The rumors are true: I have proposed that people in public positions of trust and power who steal large amounts of taxpayer funds receive at least some prison time, every time. One of the worst things about our system right now is the incredible willingness and ability of insiders to avoid serious consequences. I’ve spent over a decade between my work as the state’s chief public corruption prosecutor and now as Iowa’s state auditor, working against that. Making prison mandatory for trusted insiders who steal from taxpayers would help.

By comparison, our justice system often comes down too harshly on petty and victimless acts. That must be fixed, but I believe we are all capable of understanding the difference between those issues and this one. On this issue of prison time for stealing taxpayer funds, here’s the reality.

Iowa law right now sets no limit to how much money public employees and officials can steal from Iowa taxpayers and still see not a day in prison. You read that right. Many who steal tens or hundreds of thousands of dollars receive probation, and are put on a payment plan that finishes repayment in 200 years or so.

The certainty of punishment can stop some people from committing financial crimes in the first place. That’s because these people are calmly and soberly considering the pros and cons of abusing their trust and power. Many other crimes are harder to deter because the people committing them are intoxicated, emotional and/or desperate during a single moment of choice.

Combining those two paragraphs leads to a simple conclusion: we could prevent at least some thefts of Iowa taxpayer funds by making prison a stone cold fact for any insider’s calm and sober considerations about whether to abuse their trust and power.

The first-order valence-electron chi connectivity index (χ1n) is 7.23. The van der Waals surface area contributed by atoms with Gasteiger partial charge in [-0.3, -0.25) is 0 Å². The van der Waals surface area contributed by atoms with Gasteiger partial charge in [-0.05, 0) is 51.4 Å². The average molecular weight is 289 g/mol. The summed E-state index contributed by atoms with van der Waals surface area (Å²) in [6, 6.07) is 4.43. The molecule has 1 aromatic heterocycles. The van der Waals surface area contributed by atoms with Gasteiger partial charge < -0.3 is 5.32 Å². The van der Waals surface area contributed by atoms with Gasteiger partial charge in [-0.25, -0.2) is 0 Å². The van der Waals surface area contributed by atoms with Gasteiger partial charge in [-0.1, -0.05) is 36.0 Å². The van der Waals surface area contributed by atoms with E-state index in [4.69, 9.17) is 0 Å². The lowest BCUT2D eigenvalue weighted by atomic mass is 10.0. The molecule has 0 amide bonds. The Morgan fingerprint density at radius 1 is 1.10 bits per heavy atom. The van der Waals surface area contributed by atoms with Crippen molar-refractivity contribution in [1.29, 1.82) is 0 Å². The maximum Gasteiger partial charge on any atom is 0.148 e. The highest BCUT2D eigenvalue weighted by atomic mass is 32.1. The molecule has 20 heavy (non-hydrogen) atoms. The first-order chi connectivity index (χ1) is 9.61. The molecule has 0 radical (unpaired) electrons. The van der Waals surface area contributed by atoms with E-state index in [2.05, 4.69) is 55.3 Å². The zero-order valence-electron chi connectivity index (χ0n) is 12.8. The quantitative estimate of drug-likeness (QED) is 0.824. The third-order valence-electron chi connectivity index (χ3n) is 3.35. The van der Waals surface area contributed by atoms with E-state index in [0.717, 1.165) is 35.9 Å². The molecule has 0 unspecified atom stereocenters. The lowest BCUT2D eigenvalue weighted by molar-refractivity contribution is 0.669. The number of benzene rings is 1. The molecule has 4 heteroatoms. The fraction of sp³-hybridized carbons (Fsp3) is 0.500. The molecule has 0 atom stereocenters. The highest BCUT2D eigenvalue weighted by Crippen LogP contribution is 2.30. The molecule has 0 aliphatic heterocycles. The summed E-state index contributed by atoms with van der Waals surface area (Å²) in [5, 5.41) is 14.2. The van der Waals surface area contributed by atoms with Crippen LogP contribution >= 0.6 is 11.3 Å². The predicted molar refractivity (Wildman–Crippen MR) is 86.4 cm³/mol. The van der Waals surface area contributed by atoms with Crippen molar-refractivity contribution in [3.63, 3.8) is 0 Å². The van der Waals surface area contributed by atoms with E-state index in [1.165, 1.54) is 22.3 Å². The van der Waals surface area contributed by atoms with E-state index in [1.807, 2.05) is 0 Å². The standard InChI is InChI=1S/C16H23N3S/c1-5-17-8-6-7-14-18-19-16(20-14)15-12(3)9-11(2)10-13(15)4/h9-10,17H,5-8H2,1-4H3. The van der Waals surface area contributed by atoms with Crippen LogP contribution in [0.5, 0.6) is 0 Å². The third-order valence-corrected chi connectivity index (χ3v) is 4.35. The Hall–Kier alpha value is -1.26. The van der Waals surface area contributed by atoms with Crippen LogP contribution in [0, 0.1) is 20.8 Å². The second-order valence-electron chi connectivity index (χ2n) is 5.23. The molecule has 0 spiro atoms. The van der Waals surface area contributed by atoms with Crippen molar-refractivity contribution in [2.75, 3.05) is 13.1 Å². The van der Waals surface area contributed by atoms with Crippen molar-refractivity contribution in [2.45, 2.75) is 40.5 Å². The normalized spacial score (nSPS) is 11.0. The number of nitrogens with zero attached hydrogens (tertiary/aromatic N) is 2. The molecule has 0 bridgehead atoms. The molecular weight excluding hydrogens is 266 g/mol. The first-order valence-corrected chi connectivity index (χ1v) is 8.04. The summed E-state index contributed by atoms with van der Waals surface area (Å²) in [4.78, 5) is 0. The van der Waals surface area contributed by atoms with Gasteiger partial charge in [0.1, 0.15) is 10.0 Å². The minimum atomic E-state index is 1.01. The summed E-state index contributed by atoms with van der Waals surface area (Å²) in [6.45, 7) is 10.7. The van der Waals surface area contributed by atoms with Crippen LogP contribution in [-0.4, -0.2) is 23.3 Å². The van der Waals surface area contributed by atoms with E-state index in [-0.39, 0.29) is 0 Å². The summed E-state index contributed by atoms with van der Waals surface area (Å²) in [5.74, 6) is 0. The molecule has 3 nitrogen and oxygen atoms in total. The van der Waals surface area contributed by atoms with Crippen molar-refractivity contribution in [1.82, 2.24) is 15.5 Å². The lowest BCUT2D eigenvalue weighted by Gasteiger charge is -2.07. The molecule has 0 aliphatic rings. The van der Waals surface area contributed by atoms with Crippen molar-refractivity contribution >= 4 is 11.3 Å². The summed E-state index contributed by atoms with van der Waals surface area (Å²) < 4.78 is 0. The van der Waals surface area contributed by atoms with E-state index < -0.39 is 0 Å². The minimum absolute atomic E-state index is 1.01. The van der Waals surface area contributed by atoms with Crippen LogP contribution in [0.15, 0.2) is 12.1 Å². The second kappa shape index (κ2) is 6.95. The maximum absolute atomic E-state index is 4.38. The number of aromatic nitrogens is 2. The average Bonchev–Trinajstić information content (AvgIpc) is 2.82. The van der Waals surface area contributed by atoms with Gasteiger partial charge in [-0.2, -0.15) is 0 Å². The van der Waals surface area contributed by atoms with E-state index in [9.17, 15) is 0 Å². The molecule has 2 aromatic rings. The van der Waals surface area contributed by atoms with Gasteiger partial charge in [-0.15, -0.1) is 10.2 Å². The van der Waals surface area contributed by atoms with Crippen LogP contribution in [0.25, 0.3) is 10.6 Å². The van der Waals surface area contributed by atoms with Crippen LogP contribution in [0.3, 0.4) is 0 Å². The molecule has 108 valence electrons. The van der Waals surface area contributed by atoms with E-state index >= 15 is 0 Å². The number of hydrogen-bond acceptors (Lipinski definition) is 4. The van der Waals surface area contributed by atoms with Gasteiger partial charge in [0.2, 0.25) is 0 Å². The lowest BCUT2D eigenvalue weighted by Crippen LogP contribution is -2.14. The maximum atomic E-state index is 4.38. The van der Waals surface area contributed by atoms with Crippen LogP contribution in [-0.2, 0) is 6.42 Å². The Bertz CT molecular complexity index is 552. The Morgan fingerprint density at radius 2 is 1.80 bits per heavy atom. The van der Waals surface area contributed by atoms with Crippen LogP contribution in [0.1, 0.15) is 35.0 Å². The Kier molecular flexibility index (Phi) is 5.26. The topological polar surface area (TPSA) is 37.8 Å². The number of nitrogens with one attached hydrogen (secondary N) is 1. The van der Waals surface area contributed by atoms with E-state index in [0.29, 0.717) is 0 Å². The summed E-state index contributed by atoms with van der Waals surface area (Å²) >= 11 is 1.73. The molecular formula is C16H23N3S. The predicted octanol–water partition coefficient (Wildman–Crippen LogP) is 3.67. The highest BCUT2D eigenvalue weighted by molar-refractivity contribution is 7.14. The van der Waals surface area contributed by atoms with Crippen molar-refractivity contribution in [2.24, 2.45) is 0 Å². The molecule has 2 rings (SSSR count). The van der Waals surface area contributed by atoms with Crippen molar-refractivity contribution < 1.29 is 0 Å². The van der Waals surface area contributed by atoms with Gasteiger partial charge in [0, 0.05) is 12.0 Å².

But it isn’t effective, efficient or humane to throw away the key. Unreasonably long prison sentences result in forgetting how to function in the real world, building ties to criminal networks, learning better ways to commit crimes or becoming irreparably disconnected from one’s family. Such sentences are a waste of taxpayer funds.

Under current law, many corrupt public officials who do actually get prison time serve four to 10 months, as determined by the Board of Parole. My proposal would set no mandatory minimum sentence, so that length wouldn’t change. The point is, that length is better than nothing and will improve deterrence.

Now, checks and balances exist, and for good reason. I can’t make this happen on my own. The ones with the ability and opportunity to actually make this happen are our state legislators (truthfully, just the handful of Republican legislators in majority-party leadership that hold almost all of the power) and the governor.

All I will promise is to continuing pushing for this, because I won’t promise you something I can’t deliver on my own. I know we practically expect politicians to lie about the world and then lie about their ability to change it. Heck, Roby Smith just launched his state treasurer campaign by lying about a federal policy and then falsely claiming that the State Treasurer could do anything about it. We must quit accepting this type of behavior.

I don’t claim to be perfect, just different. Instead of firing Auditor’s Office employees who contributed to my 2018 opponent, I kept them on staff and even promoted some to senior positions. Our senior leaders are a Democrat, an independent and a Republican. I tend to think when we both work as a team and listen to each other, we are better able to stick to reality and reach common sense solutions that actually solve problems. That’s sadly uncommon these days in politics, which is one reason why I can’t stand politics. What I love is public service, and that’s what I’ll stick to.

Rob Sand, a Decorah native, is Iowa’s 33rd state auditor.

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